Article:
Ramsons - the true Wild Garlic

Wild Garlic, also known as Ramsons (Allium ursinum) is not to be confused with Three Cornered Leek (Allium triquetrum) which some people also call Wild Garlic. Today I want to focus on Ramsons - the native pungent wildflower, rather than its non-native counterpart, which is classified as an invasive species.

Ramsons is a bulbous perennial flowering plant in the Amaryllis family Amaryllidaceae, and a wild relative of Onion, Garlic and Leek. It is native to Europe and Asia and produces white flowers and edible leaves, flowers, and bulbs.

I feel very lucky to have Ramsons growing among the Bluebells in my local woodland of Courtmacsherry. In March, it carpets the ground with a display of long broad glossy leaves followed in April with spherical clusters of white, star-shaped flowers and a very strong smell of garlic. The individual flowers are 15-20mm long and growing in an umbel of 8-12 flowers on a slender stem that only has two basal leaves.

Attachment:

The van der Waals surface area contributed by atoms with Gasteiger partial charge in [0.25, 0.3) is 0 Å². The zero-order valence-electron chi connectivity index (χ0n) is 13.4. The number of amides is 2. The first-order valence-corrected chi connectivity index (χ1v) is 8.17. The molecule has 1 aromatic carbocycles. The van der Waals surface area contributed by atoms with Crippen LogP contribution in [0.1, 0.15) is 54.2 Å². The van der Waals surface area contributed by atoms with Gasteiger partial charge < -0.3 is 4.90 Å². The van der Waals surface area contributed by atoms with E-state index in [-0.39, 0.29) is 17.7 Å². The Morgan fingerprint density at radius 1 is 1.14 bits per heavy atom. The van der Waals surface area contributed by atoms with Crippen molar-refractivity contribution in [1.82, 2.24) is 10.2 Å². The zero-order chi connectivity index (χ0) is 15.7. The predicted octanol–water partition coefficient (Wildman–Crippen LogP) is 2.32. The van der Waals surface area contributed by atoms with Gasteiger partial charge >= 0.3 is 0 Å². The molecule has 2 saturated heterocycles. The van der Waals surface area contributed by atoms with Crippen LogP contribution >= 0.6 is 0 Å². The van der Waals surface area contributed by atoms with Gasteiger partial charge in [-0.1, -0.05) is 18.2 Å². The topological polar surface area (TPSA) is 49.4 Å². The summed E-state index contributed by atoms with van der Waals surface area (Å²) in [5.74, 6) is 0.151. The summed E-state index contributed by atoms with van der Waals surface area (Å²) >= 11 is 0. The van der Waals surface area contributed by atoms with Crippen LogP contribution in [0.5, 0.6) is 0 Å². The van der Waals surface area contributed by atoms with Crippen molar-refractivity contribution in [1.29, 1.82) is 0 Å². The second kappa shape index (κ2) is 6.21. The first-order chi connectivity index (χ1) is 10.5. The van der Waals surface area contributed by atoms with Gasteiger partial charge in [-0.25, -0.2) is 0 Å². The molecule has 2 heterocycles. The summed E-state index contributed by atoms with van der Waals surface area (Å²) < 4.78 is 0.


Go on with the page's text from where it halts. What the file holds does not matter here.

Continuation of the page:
Ramsons completes most of its life cycle before woodland canopies are in full leaf, thereby taking advantage of daylight and the rich humus of rotting leaves from previous years, but it can take as much as 4 years for it to reach reproductive maturity. The flowers are pollinated by bees, moths, hoverflies, beetles, and other flying insects. Ramsons is the primary larval host plant for the Ramsons hoverfly (Portevinia maculata), which tunnels through and overwinter in the bulbs.

The leaves are fit for human consumption but make sure you identify it correctly! Other similar leaves, like Wild Arum (Lords and Ladies) or Lily-of-the-Valley are highly poisonous. If in doubt, squeeze the leaves - the smell of garlic will convince you you've identified Ramsons accurately. The glossy leaves have a delicate garlic flavour that can be enjoyed raw and are best enjoyed before the plants bloom. They are delicious in sandwiches and used sparingly in salads. I make a pesto from the leaves which I add to pasta sauces or enjoy on a piece of toasted bread. You can also harvest and enjoy the flowers raw.

In the past, Ramsons was used to treat digestive disorders, rheumatism, high blood pressure and for the symptoms of respiratory illnesses, like colds and the flu.

Is there something you particularly like about Ramsons, or you have a good Wild Garlic recipe you’d like to share? Let me know in the comments!

📷 by Rodolph, Dominicus Johannes Bergsma, Robert Flogaus-Faust, RhinoMind

Illustration by Lizzie Harper

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